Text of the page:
Short-term pips may be up for grabs in EUR/CHF as the pair breaks a support area on weak global risk sentiment and European PMI data.
Before moving on, ICYMI, today’s Daily London Session Watchlist looked at an opportunity forming on EUR/USD ahead of the latest PMI data, so be sure to check that out to see if there is still a potential play!
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Fresh Market Headlines & Economic Data:
- March’s ISM manufacturing index is 49.1, signaling contraction as coronavirus hits economy
- Trump warns of ‘painful’ two weeks ahead as White House projects more than 100,000 coronavirus deaths
- US companies cut 27,000 jobs before the worst of the coronavirus shutdown, millions more coming, ADP says
- White House is not planning for a 4th coronavirus relief bill despite Democrats’ push, officials say
- IHS Markit final U.S. Manufacturing PMI posted 48.5 in March vs. 50.7 in February
- IHS Markit Canada Manufacturing Purchasing Managers’ Index dropped from 51.8 in February to 46.1 in March
- Germany Manufacturing PMI: Output falls at fastest rate for nearly 11 years amid escalation of COVID-19 crisis
- Eurozone manufacturing economy contracts sharply in March to 44.5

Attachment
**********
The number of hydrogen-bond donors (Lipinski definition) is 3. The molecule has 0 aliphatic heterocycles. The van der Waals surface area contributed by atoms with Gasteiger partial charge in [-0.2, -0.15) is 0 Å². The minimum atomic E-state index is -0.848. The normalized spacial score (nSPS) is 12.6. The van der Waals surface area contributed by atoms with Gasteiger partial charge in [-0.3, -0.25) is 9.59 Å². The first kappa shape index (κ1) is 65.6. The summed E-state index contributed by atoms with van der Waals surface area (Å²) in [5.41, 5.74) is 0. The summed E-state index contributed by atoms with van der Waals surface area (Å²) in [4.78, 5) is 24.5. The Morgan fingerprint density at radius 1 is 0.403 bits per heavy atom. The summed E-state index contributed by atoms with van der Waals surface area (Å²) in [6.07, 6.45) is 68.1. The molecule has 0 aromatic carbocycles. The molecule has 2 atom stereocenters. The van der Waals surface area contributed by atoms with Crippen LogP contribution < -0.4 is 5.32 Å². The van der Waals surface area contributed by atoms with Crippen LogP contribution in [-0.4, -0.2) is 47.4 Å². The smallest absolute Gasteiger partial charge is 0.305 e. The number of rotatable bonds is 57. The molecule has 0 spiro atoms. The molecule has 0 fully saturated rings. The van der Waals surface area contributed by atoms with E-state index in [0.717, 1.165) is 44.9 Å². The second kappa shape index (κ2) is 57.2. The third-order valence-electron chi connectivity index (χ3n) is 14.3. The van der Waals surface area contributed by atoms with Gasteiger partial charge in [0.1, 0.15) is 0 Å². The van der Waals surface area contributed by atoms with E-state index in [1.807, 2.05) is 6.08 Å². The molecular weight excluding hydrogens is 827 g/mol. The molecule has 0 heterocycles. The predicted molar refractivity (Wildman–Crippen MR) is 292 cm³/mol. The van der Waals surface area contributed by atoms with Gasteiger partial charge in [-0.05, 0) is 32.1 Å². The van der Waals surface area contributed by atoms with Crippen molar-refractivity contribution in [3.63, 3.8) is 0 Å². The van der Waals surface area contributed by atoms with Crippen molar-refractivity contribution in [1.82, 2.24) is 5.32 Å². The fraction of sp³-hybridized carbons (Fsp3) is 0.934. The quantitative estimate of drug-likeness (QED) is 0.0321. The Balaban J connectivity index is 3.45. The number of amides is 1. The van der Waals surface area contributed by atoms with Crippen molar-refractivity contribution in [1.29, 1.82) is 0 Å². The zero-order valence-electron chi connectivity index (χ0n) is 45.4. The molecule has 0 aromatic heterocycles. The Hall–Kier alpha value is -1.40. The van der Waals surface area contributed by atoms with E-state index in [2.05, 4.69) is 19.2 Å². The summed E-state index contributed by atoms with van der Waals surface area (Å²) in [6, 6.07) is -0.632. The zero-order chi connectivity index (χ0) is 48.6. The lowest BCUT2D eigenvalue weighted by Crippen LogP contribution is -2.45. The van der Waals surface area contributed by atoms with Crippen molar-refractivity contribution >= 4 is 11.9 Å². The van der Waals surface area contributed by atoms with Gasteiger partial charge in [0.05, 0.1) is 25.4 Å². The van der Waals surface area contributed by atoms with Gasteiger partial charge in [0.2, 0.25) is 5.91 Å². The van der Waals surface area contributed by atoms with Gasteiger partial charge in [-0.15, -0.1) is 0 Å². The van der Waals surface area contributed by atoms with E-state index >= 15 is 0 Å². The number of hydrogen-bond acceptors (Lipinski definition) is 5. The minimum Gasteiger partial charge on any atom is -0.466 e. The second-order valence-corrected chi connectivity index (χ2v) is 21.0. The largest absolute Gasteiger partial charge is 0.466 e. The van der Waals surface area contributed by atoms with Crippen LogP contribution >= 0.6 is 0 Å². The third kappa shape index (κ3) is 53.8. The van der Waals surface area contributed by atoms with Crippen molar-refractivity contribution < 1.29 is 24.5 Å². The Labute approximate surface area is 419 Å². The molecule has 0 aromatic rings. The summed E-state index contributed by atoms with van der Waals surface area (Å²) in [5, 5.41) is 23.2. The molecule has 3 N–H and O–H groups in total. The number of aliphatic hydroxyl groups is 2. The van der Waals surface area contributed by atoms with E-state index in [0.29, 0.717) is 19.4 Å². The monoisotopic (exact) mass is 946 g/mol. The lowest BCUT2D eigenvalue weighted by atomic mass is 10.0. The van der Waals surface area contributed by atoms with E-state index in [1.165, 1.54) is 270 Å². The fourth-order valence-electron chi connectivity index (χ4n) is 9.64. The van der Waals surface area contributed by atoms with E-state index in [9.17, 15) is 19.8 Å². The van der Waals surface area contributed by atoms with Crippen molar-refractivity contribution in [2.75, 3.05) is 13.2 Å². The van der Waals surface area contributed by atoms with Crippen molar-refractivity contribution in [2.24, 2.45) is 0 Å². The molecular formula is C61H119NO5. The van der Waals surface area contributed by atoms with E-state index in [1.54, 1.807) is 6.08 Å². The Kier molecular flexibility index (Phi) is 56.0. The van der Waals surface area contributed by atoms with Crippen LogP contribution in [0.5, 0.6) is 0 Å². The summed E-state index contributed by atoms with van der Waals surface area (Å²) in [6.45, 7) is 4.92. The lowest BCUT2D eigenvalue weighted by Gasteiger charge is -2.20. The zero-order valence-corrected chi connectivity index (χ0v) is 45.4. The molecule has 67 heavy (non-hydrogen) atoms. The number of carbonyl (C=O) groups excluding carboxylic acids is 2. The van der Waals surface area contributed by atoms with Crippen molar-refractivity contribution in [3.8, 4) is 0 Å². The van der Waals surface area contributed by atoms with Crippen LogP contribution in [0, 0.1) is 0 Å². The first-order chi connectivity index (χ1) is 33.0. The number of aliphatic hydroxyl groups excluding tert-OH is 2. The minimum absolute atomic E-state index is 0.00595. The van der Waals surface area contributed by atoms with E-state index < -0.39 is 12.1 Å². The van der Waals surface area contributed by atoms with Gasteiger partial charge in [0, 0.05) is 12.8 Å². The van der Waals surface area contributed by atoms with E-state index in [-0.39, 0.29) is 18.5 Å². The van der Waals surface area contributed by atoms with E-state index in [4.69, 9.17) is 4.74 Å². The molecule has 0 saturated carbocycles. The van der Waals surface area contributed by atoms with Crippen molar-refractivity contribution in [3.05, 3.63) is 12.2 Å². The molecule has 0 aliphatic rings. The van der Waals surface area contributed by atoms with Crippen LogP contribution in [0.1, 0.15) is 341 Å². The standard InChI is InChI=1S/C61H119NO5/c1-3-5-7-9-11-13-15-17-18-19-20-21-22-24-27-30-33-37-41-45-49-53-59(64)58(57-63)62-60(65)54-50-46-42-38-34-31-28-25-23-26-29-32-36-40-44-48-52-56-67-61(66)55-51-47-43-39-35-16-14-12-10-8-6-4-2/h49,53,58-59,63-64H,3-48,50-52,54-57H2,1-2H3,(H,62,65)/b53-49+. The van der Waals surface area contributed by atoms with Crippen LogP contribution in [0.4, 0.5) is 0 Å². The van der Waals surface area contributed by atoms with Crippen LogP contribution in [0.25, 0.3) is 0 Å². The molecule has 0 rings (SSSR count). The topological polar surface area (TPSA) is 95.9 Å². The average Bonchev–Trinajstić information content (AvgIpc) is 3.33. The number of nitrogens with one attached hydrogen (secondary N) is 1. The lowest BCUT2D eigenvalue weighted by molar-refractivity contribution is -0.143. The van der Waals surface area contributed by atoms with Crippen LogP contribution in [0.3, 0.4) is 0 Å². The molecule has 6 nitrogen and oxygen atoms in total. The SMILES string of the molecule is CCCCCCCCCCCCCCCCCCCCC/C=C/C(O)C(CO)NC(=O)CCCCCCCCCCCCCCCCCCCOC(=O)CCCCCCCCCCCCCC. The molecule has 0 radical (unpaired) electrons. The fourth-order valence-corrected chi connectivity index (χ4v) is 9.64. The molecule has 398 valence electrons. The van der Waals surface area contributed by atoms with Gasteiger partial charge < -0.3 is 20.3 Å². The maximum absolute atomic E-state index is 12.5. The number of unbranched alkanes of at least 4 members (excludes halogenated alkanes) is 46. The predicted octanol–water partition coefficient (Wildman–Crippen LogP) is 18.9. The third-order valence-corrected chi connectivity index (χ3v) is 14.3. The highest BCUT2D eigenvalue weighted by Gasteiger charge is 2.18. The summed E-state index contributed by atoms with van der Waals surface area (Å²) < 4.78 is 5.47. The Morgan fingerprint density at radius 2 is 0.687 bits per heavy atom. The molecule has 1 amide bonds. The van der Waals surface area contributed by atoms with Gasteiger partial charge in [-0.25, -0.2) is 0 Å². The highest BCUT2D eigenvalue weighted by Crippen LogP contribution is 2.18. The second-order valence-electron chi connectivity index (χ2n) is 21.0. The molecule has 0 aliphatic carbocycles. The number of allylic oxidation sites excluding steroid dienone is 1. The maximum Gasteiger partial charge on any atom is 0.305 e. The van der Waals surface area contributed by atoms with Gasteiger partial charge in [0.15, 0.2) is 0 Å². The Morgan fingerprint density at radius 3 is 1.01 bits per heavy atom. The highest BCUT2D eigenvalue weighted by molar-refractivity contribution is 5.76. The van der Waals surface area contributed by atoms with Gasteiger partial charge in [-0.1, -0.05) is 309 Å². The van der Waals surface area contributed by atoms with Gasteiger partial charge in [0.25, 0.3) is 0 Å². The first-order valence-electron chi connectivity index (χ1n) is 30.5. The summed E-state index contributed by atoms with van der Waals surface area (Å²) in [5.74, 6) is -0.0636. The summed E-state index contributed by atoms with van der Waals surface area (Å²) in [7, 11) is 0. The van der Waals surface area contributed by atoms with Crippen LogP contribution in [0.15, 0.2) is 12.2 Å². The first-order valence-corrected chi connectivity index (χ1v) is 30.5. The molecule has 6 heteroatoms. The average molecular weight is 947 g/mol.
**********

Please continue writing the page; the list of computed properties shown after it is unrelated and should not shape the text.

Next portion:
- Fastest deterioration in French business conditions since January 2013
- German Retail sales: +1.2% on the previous month (in real terms, calendar and seasonally adjusted, provisional)
- UK manufacturing output and new orders fall at quickest rates since mid-2012
Upcoming Potential Catalysts on the Forex Calendar for U.S. & Asia:
- U.S. Vehicle sales at 11:00 pm GMT
- Japan Foreign investment at 11:50 pm GMT
What to Watch: EUR/CHF
Global risk sentiment swung back towards negative on the session, thanks to more negative coronavirus updates, most notably Trump’s warning of ‘painful’ two weeks ahead. This had forex traders jumping back to “safe havens,” a title the euro couldn’t claim on this day as European PMI data came out very, very bad.
This is forming a potential short-term setup on EUR/CHF, which seems to be trying to break below a support area formed around 1.0570 handle over the past couple of days.
Right now the signal isn’t clear whether to go short or not, so if you are a bear on the pair, it’s probably best to wait for a fresh move lower before considering a short. This lowers the potential return-on-risk if target the next support area around 1.0530, but the trade off is you may not miss the move lower if it happens.
For the more conservative bears, a bounce from here up to the falling trendline is a safe entry strategy and gives a far better potential return-on-risk, but the risk is definitely much higher of missing the trade if the longer-term trend lower continues without the pullback.
For the bulls, there’s really no argument for that position at the moment, other than some big shift in risk sentiment in the next few hours, likely to be a very positive update in the coronavirus story and/or another massive stimulus move from one of the world’s major central banks. That’s a very low probability scenario at the moment, but if it does play out, look for a break above the falling trendline for a potential buy signal for a swing trade type position.